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New York’s Chief Judge Takes Subtle Shot at Bill de Blasio for Saying Court Delays Caused Spike in Violence


New York Mayor Bill de Blasio (R) speaks to the media next to NYPD Police Commissioner Dermot Shea (L). The two have criticized the court system’s actions in the midst of the COVID-19 pandemic.

New York State Court of Appeals Chief Judge Janet DiFiore on Monday took a swipe back at critics of the New York State court system’s response to the novel coronavirus. The Court of Appeals is New York State’s highest court.

“I will say this again and again and again. We are absolutely committed to restoring in-person operations across our court system,” DiFiore wrote in a message dated Aug. 3. “And we will continue to do so in a careful and deliberate manner and at a safe and appropriate pace, dictated by all of the internal considerations and other factors that inform our operational decisions. We will not be swayed by the different interests that are seeking to either rush, or delay, our return to in-person operations.”

She then went further by reminding people that the state’s court system “never stopped functioning”:

And one more thing I’d like to make crystal clear. The New York State Unified Court System has never stopped functioning. Not for a day, not for an hour, not for a minute. Since the beginning of this pandemic, notwithstanding the chaos, the stress, the anxiety and the tragedy, our judges and staff have heard over 160,000 essential and emergency matters without interruption, including tens of thousands of criminal arraignments and urgent, time-sensitive family court matters, the vast majority of which were heard in our virtual courts which started up in late March.

The judge’s message does not call out the court system’s critics by name, but it seems to be a response to comments made at a press conference by New York City Mayor Bill de Blasio and NYPD Commissioner Dermot Shea. During that press conference, it was suggested the court system was slow to act after a spike in violent crimes.

“The court system is not functioning,” de Blasio said recently (as reported by the New York Daily News). “You can’t have the ability to get people off the streets if the court system’s not functioning.”

Shea similarly said that while gun arrests were occurring, the courts were not swiftly taking alleged violators “off the street.”

The New York State Office of Court Administration said the only thing “not functioning is the mayor’s cognition,” the Daily News reported.  “New York State Courts have never closed . . . To continue to blame the court system is factually incorrect and clearly meant to purposefully mislead New Yorkers as to who is responsible.”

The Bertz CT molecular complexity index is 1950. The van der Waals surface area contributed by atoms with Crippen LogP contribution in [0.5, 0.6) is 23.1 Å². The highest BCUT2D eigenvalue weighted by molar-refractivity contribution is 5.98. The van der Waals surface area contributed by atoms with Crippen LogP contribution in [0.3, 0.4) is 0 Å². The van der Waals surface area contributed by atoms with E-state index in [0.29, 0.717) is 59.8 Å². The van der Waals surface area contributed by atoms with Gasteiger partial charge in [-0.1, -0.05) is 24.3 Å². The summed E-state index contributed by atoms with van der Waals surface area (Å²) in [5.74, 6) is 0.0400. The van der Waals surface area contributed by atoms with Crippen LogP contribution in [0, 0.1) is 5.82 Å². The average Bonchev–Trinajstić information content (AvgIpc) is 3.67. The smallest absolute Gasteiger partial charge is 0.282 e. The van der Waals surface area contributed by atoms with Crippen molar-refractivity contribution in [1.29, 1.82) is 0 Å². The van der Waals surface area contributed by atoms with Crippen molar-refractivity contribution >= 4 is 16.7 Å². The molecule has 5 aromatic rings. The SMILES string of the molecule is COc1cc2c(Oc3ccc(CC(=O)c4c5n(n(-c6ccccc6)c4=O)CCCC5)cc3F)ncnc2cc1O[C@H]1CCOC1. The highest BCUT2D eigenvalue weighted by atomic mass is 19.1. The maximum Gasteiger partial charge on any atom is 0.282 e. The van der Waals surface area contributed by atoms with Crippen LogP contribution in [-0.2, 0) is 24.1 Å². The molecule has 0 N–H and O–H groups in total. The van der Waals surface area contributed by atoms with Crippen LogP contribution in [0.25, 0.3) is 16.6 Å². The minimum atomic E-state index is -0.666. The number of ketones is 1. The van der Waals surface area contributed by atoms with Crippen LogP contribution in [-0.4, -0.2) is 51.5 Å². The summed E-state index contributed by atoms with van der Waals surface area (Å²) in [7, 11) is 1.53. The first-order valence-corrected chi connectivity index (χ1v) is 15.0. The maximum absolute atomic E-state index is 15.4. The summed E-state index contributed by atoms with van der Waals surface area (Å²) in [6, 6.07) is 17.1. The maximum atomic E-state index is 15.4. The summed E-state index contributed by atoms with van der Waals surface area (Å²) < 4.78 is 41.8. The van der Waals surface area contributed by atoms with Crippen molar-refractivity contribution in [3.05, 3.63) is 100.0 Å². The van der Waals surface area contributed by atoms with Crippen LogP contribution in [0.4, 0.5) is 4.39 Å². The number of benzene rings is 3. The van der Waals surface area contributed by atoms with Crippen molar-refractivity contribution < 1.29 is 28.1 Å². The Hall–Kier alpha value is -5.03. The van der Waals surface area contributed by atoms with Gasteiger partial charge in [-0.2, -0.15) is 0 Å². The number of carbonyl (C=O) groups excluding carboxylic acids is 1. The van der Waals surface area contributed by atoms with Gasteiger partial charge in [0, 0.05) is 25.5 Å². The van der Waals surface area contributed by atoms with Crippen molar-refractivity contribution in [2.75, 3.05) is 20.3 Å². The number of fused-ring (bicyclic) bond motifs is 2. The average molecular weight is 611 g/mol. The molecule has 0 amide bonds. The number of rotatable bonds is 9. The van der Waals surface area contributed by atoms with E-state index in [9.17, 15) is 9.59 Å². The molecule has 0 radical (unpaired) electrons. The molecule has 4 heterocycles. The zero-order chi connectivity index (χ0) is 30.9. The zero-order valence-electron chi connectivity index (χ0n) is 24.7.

Those comments almost perfectly align with Judge DiFiore’s remarks, which explained through six pages of detail exactly what the court system has been doing, when it has been doing it, and where the system sits with its plans to safely reopen full-scale despite the pandemic:

Our number one priority will always be the health and safety of our court family and of the lawyers, the litigants, our agency partners, and the countless members of the public who file into our courthouses on a daily basis. And our careful weighing and balancing of all of the many factors and public health concerns that guide us to smart, responsible decisions are informed always by the science, by the data and by the best available public health guidance, including that of our own epidemiologist.

[ . . . ]

While our Judges and professional staff don’t need a “thank you” for doing their jobs, they do deserve recognition for their productivity, their professionalism and their steadfast commitment to serving the public during these very challenging months. And I want to thank those of our stakeholders and our justice partners who’ve stood with us and have supported our efforts. They, too, deserve our recognition. And we will continue to work together in pursuit of the common goal of meeting the justice needs of the public we serve, while always remaining mindful of, and acting to safeguard, the health and safety of everyone who works in and uses our courts.

The specifics as to the numbers and types of cases the court system has handled since the pandemic struck may be found in the judge’s message here.

[photo by Eduardo Munoz Alvarez/Getty Images]

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Aaron Keller holds a juris doctor degree from the University of New Hampshire School of Law and a broadcast journalism degree from Syracuse University. He is a former anchor and executive producer for the Law&Crime Network and is now deputy editor-in-chief for the Law&Crime website. DISCLAIMER:  This website is for general informational purposes only. You should not rely on it for legal advice. Reading this site or interacting with the author via this site does not create an attorney-client relationship. This website is not a substitute for the advice of an attorney. Speak to a competent lawyer in your jurisdiction for legal advice and representation relevant to your situation.